Perpetuating Patriotic Perceptions: The Cognitive Funtion of the Cold War

By Matthew S. Hirshberg | Go to book overview

Figure 9.1 also shows an extremely strong relationship between agreement that the United States is working to oppose communism and agreement that the United States is promoting democracy. Both in general (tau = .41, p 〈.00005) and with respect to Nicaragua (tau = .40, p 〈.00005), perceptions of U.S. goals as opposing communism and promoting democracy went together. This finding indicates that the beliefs that the United States promotes democracy and opposes communism are not independent. The cold war schema has bound these two beliefs together in a common belief system. The findings of this study are further evidence of the schema's presence in American minds and of its impact on American perceptions of international affairs.


NOTE
1
The reader will notice that each statement specifies "the goal of U.S. foreign policy" rather than a goal, "the purpose of U.S. action in Nicaragua" rather than a purpose. This strong language was used intentionally in order to identify subjects who truly thought the goal in question was an important one. The strong wording was used in the interest of validity, and the percentages of subjects agreeing with the statements are subsequently less than they might have been. More subjects would have agreed with statements referring to "a goal" or "a purpose": subjects who disagreed because they did not think that the goal in question was centrally important enough to be called "the goal of U.S. foreign policy" might have opted for the weaker characterization of "a goal of U.S. foreign policy."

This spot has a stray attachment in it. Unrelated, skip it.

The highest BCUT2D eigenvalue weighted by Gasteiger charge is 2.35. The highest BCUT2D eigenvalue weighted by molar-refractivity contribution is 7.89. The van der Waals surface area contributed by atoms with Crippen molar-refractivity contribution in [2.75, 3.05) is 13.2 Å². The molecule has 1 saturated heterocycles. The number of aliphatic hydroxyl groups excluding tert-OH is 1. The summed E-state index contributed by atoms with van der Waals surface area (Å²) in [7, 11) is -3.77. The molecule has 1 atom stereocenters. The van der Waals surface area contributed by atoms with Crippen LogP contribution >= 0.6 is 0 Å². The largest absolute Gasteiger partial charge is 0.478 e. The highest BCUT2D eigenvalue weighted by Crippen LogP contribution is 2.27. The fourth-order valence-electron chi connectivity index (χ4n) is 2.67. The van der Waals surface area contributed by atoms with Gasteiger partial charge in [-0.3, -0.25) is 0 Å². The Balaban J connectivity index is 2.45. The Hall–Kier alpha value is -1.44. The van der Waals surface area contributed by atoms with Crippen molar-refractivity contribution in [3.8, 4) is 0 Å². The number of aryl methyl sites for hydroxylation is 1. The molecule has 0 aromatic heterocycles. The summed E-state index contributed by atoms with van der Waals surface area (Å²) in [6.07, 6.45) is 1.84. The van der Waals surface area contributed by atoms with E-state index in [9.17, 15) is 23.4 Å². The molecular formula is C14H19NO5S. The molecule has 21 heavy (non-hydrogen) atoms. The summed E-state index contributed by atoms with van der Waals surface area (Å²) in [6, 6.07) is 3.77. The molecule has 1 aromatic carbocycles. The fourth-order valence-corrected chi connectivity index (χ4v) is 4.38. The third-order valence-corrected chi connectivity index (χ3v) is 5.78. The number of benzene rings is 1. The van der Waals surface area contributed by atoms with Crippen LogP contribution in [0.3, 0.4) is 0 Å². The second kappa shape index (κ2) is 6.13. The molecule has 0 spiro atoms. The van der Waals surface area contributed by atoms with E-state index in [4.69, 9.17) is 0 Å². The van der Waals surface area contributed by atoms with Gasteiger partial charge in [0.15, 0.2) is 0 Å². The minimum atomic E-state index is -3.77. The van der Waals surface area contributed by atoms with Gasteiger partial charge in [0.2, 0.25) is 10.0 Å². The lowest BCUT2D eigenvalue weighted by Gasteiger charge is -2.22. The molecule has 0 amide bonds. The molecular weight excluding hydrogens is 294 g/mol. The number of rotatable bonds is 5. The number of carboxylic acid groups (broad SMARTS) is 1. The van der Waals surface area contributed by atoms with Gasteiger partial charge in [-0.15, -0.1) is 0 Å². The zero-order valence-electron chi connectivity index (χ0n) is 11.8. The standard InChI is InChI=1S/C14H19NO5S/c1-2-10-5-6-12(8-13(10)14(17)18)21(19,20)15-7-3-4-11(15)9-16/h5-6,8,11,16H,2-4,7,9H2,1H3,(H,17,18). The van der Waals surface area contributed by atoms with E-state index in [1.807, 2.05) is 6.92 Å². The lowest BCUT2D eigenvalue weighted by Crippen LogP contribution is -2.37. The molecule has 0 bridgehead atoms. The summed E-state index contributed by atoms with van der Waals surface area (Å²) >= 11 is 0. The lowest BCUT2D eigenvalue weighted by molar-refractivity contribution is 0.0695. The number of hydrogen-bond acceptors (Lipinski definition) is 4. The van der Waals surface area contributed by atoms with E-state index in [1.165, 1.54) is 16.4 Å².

-187-

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Perpetuating Patriotic Perceptions: The Cognitive Funtion of the Cold War
Table of contents

Table of contents

  • Title Page iii
  • Contents vii
  • Figures and Tables ix
  • Preface xiii
  • 1 - "America Won the Cold War!": an Introduction 1
  • Note 14
  • Part I - The Cold War Schema in America 15
  • 2 - Cognition, Culture, and the Cold War Schema 17
  • 3 - Cold War Opinion in America 50
  • Notes 95
  • 4 - Cold War Themes in American Culture 97
  • 5 - Central American Elections on Network News: Cases of Cold War Framing 107
  • Note 123
  • Part II - Cognitive Effects of the Cold War Schema 125
  • 6 - Common Meanings for Cold War Concepts 127
  • Notes 142
  • 7 - Balance, Stability, and Change in the Cold War Schema 144
  • Notes 162
  • 8 - Attributions for Superpower Interventions 163
  • Note 180
  • 9 - Cold War Goals in American Foreign Policy: Nicaragua and the World 181
  • Note 187
  • 10 - Choosing Sides with the Cold War Schema 188
  • 11 - Recalling Information Consistent with the Cold War Schema 197
  • 12 - Conclusion 209
  • References 213
  • Index 223
  • About the Author *
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